Practice is more like this, and I'm Ringo, mind you: 

I love all those girls in the band, their random infancy notwithstanding. But don't pull the wool over my eyes and make me try to believe the director said one thing when he actually said something else (and not send me the proof via email). With whom does my alliance lie? With the church itself. Not with any individual ego, no matter how much do love each of them. Pastor Dave has the last say, and the band director has to abide by them as much as I do. That said, I do have a modicum of authority in what happens with the band, as the "matriarch," of course.

Being one of only 2 musicians in a band is difficult. I can't hear much more of what's going around outside of the acoustics of my own instrument. On the weekend when the lead guitarist/singer can play guitar, I'd vastly prefer the director play bass to help ME out, but so far, he's been un-receptive to that idea, why, I'm not sure. It'd certainly help a lot when said drummer (me) counts in 1,2,3....1,23.. instead of 1,2, 3, 4, 5...." which is not how drummers work and throws this self-taught, learn by ear, never learned music theory totally off-kilter.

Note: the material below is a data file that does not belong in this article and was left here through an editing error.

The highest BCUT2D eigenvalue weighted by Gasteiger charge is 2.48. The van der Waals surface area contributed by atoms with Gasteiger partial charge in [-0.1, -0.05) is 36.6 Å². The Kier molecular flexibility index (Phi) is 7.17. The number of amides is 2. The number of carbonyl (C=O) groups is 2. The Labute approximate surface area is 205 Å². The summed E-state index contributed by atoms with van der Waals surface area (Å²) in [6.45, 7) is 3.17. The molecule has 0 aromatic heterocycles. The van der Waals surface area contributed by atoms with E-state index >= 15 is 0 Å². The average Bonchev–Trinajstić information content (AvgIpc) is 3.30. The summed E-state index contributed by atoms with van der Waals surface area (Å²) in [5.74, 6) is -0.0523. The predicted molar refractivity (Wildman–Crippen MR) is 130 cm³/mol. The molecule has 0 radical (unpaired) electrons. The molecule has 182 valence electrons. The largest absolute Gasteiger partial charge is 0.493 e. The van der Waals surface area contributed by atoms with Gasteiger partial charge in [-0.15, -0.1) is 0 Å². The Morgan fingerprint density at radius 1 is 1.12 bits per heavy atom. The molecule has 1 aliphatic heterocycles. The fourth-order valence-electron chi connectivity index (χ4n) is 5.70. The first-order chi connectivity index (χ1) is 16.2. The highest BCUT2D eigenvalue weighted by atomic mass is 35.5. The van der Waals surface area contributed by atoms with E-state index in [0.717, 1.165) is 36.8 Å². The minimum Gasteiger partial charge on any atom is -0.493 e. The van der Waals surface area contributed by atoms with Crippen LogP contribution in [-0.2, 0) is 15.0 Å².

Asked for another confab with Pastor next week.....I don't want to lose my singer, because she's extremely talented, but I don't want to be the bad guy either.....


BMF said...

I wholeheartedly agree with what George said as the "winter of discontent." Every band encounters it--it's just what you do about it that matters whether or not you stay a unit or not. I don't minimalize or scrutinize your band for the type of music you play--it's your gig, babe.